Mara Bujnowski wobbled at first as she tried to walk a straight line while wearing specially-made goggles that distorted her view and threw off her orientation. Veronica Muncy of Family Service and Mental Health Center of Oak Park-River Forest helped Bujnowski keep her balance. Muncy, a prevention teen leader at the center, held Bujnowski’s arm as she walked.

The goggles she wore are used by Family Services to show kids what it feels like when you try to walk while drunk, even if it’s at the legal limit in Illinois-.08-which the goggles are designed to simulate.

“It distorts you,” said Bujnowski. “I couldn’t match my feet. All I was trying to do was put one foot in front of the other. It throws you off.”

Family Services was among several local agencies participating in a teen alcohol summit Monday evening, hosted by Oak Park and River Forest High School, 201 N. Scoville.

Bujnowski, an OPRF parent, attended the summit, which included an assembly featuring presentations by alcohol-prevention experts, and vender booths set up in the school’s student center.

Anita Richardson, an administrative law judge for Evanston, Brookfield and Oak Park was among the experts talking to parents, specifically about keeping kids from drinking and driving.

It’s not a crime, she explained, for an adult, or even a parent, to offer a child alcohol-adding that it was not a good idea-but it is a crime to drive drunk, said Richardson, who described the penalties a person faces if they’re caught drinking while driving, or if they’re involved in an accident.

“It is a crime to drive while you’re drinking. You will commit other crimes and you will create tragic incidents,” she said.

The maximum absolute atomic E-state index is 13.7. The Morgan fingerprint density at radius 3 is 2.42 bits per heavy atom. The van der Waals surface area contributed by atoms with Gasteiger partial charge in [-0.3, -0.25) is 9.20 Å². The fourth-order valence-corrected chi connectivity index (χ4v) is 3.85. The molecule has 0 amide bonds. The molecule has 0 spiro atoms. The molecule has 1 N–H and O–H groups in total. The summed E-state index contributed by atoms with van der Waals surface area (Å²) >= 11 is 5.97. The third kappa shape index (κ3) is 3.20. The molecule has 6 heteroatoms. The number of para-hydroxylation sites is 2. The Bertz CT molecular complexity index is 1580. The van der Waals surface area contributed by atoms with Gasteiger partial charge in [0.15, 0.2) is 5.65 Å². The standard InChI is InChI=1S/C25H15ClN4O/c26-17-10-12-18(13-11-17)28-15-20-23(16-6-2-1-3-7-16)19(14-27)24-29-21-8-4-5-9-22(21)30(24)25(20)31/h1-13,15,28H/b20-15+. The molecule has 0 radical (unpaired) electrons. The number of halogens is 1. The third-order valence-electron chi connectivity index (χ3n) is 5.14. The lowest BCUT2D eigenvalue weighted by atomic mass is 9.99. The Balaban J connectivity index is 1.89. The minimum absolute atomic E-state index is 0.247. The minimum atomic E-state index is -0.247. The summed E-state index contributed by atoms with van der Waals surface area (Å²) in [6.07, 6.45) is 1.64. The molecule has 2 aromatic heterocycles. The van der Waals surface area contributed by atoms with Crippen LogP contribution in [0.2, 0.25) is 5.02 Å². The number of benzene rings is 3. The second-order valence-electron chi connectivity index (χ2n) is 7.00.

Jacob Nelson, manager of health information services for the Oak Park Department of Public Heath, shared results from a 2006 Illinois Youth Survey on Alcohol and Drug Use, reported by OPRF sophomores and seniors. According to that survey, OPRF had the highest average rate of alcohol use of any high school-not just in the state, but in the nation. Nelson explained that not every school in the state participated in the survey, so there may other schools with a higher rate not identified in the survey.

According to the ’06 results, 67 percent of OPRF seniors reported alcohol use within the last 30 days, compared to an average of 55 percent in suburban Cook County and 53 percent for the state of Illinois.

What do OPRF students say?

OPRF High School took part in a 2006 Illinois Youth Survey on Alcohol and Drug Use. According to the 2006 survey results for the OPRF sophomores and seniors who participated:

Sophomores

  • 41 percent admitted to using alcohol in the last 30 days
  • 23 percent admitted binge drinking
  • 7 percent reported driving under the influence during the past year

Seniors

  • 67 percent admitted to using alcohol in the last 30 days
  • 42 percent admitted binge drinking
  • 28 percent reported driving under the influence during the past year

Results provided by OPRF

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